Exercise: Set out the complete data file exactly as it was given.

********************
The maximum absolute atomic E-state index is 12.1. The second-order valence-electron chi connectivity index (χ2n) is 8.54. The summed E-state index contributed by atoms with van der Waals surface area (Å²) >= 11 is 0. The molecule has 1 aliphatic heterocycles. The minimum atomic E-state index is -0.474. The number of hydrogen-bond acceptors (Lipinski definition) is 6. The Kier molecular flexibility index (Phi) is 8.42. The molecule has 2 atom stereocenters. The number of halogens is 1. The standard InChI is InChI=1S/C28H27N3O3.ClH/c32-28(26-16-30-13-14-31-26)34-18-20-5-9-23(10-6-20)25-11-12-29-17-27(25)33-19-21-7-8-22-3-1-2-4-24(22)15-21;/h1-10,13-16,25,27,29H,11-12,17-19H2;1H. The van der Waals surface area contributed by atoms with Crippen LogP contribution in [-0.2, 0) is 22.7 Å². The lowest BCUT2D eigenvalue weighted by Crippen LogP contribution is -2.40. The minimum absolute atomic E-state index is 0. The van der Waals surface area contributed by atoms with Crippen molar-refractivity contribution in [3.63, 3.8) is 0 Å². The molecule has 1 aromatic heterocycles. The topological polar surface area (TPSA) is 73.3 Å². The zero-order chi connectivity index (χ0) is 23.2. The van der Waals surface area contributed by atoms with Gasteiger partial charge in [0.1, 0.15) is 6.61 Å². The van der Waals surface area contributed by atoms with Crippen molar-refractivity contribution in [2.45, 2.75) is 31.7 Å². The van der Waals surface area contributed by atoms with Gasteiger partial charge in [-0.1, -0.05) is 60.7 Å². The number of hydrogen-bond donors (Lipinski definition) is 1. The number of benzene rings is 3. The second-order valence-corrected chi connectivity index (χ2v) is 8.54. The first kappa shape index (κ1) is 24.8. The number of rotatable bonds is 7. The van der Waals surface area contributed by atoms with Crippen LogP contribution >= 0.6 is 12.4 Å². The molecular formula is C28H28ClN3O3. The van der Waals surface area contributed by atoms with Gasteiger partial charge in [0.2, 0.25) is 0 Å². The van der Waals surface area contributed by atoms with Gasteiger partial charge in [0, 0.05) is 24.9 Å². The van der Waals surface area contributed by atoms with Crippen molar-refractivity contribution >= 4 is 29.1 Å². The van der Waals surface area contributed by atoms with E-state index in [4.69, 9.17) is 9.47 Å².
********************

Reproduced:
The maximum absolute atomic E-state index is 12.1. The second-order valence-electron chi connectivity index (χ2n) is 8.54. The summed E-state index contributed by atoms with van der Waals surface area (Å²) >= 11 is 0. The molecule has 1 aliphatic heterocycles. The minimum atomic E-state index is -0.474. The number of hydrogen-bond acceptors (Lipinski definition) is 6. The Kier molecular flexibility index (Phi) is 8.42. The molecule has 2 atom stereocenters. The number of halogens is 1. The standard InChI is InChI=1S/C28H27N3O3.ClH/c32-28(26-16-30-13-14-31-26)34-18-20-5-9-23(10-6-20)25-11-12-29-17-27(25)33-19-21-7-8-22-3-1-2-4-24(22)15-21;/h1-10,13-16,25,27,29H,11-12,17-19H2;1H. The van der Waals surface area contributed by atoms with Crippen LogP contribution in [-0.2, 0) is 22.7 Å². The lowest BCUT2D eigenvalue weighted by Crippen LogP contribution is -2.40. The minimum absolute atomic E-state index is 0. The van der Waals surface area contributed by atoms with Crippen molar-refractivity contribution in [3.63, 3.8) is 0 Å². The molecule has 1 aromatic heterocycles. The topological polar surface area (TPSA) is 73.3 Å². The zero-order chi connectivity index (χ0) is 23.2. The van der Waals surface area contributed by atoms with Gasteiger partial charge in [0.1, 0.15) is 6.61 Å². The van der Waals surface area contributed by atoms with Crippen molar-refractivity contribution in [2.45, 2.75) is 31.7 Å². The van der Waals surface area contributed by atoms with Gasteiger partial charge in [-0.1, -0.05) is 60.7 Å². The number of hydrogen-bond donors (Lipinski definition) is 1. The number of benzene rings is 3. The second-order valence-corrected chi connectivity index (χ2v) is 8.54. The first kappa shape index (κ1) is 24.8. The number of rotatable bonds is 7. The van der Waals surface area contributed by atoms with Crippen LogP contribution >= 0.6 is 12.4 Å². The molecular formula is C28H28ClN3O3. The van der Waals surface area contributed by atoms with Gasteiger partial charge in [0.2, 0.25) is 0 Å². The van der Waals surface area contributed by atoms with Gasteiger partial charge in [0, 0.05) is 24.9 Å². The van der Waals surface area contributed by atoms with Crippen molar-refractivity contribution >= 4 is 29.1 Å². The van der Waals surface area contributed by atoms with E-state index in [4.69, 9.17) is 9.47 Å².